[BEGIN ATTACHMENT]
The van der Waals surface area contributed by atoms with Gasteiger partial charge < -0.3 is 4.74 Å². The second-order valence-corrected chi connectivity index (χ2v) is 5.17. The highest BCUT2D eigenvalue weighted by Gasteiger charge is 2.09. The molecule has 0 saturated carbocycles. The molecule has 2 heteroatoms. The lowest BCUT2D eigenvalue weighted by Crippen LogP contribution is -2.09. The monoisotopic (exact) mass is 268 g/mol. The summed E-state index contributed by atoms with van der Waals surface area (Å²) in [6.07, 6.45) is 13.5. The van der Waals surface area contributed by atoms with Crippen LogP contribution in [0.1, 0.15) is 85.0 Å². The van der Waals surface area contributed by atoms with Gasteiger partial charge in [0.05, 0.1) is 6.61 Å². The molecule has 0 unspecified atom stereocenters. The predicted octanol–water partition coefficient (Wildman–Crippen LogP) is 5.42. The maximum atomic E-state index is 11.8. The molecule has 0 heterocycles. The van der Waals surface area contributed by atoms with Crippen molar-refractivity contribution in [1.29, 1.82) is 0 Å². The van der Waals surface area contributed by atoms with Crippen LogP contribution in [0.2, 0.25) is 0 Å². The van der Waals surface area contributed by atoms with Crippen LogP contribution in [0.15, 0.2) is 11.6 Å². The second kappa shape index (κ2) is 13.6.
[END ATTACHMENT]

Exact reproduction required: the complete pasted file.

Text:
The van der Waals surface area contributed by atoms with Gasteiger partial charge < -0.3 is 4.74 Å². The second-order valence-corrected chi connectivity index (χ2v) is 5.17. The highest BCUT2D eigenvalue weighted by Gasteiger charge is 2.09. The molecule has 0 saturated carbocycles. The molecule has 2 heteroatoms. The lowest BCUT2D eigenvalue weighted by Crippen LogP contribution is -2.09. The monoisotopic (exact) mass is 268 g/mol. The summed E-state index contributed by atoms with van der Waals surface area (Å²) in [6.07, 6.45) is 13.5. The van der Waals surface area contributed by atoms with Crippen LogP contribution in [0.1, 0.15) is 85.0 Å². The van der Waals surface area contributed by atoms with Gasteiger partial charge in [0.05, 0.1) is 6.61 Å². The molecule has 0 unspecified atom stereocenters. The predicted octanol–water partition coefficient (Wildman–Crippen LogP) is 5.42. The maximum atomic E-state index is 11.8. The molecule has 0 heterocycles. The van der Waals surface area contributed by atoms with Crippen molar-refractivity contribution in [1.29, 1.82) is 0 Å². The van der Waals surface area contributed by atoms with Crippen LogP contribution in [0.2, 0.25) is 0 Å². The van der Waals surface area contributed by atoms with Crippen LogP contribution in [0.15, 0.2) is 11.6 Å². The second kappa shape index (κ2) is 13.6.